Mr.T scoring the double Cs, brought back some odious memories that I can reminisce a li'l tenderly - Since they are safely in the past.
My husband was an avid cricketeer (I made that word up) - He used to watch, play and dream cricket. I was proud in the elementary days of my marriage, of a sportsman husband: I had no conception of how time-consuming sports was at that time.
Back to cricket. So, here I was, in the aftermath of a glorious wedding, revelling in the fact that I'm actually in America.
Still in the time zone of being called a bride, I accompanied my husband to his practice session with the noble intention of supporting his interests.
In the spring-time early morning fog, blinking blearily and trying not to yawn, I was trying to process the soft sprouting grass and the incredible cold. For someone who has seen a 20*F winter, 55*F spring is 'warm'. For someone who landed here from sweltering Indian early summer, April is unbelievably cold. As Einstein said, it's the Theory of Relativity.
Add insult to injury, all the guys had stripped off their jackets and were walking around sweating after their warm up runs. They were also good-naturedly ignoring me belting out a stucco music with my chattering teeth, wrapped and bundled under an assortment of borrowed jackets. Did I mention it was cold?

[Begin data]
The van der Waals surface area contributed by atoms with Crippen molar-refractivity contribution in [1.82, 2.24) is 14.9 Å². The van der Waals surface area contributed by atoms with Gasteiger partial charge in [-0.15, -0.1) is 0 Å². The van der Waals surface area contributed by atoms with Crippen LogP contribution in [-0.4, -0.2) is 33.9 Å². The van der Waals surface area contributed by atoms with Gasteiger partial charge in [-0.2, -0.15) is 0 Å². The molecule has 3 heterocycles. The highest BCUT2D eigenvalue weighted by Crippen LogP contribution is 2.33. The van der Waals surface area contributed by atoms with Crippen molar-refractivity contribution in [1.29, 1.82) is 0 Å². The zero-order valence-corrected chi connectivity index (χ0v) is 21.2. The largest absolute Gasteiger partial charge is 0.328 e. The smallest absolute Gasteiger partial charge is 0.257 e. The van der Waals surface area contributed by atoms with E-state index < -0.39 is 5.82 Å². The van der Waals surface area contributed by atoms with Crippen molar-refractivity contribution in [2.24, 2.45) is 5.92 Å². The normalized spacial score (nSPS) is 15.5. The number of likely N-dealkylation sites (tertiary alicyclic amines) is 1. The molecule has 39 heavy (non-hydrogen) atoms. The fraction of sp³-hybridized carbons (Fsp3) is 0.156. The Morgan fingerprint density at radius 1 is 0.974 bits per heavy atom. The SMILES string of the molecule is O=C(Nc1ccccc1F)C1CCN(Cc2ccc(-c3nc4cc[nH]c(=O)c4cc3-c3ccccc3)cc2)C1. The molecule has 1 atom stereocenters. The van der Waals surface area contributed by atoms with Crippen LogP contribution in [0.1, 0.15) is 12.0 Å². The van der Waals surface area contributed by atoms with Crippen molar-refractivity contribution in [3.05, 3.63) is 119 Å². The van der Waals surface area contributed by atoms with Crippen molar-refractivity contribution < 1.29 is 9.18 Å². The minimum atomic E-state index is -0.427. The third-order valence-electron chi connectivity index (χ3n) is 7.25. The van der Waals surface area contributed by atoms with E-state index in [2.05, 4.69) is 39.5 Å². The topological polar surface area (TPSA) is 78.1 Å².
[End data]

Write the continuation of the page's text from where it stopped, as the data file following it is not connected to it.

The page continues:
Then the actual match. A total of 20 guys, they took turn keeping me boisterous company and playing on the field.
Now comes my dirty li'l secret - I have never in my previous unmarried part of life, seen a full cricket match. Sure, I would root for India towards the end of the match, I'll check score for my dad when he calls up from work and have crushes on handsome players. But I have never seen a match.
And sadly, my secret was out before the end of the second over.
There I was shaking and shivering; Swearing at my noble intentions about earning brownie points with brand new husband.
I couldn't figure out the game.
After one over, I knew the next ball goes to the one who was not batting. But instead of batsmen exchanging places, all the fielders and the bowler walked around and switched places! I watched this slack-jawed, ignoring the breeze trying to turn my teeth into frozen stalagmites. Eleven guys accommodating two men!
Next change of bowler, the same thing happened. It felt like a perfectly coordinated dance where the white costumed men were assigned spots and have to get there in a predetermined order. All of it performed to agonizingly slow music, I must add.
Five years and one child later, I still can't watch Mr.T's double Cs, even though I'm proud of him.
Update: The T is for Tendulkar and the C is for Centuries. He is an Indian Cricketer.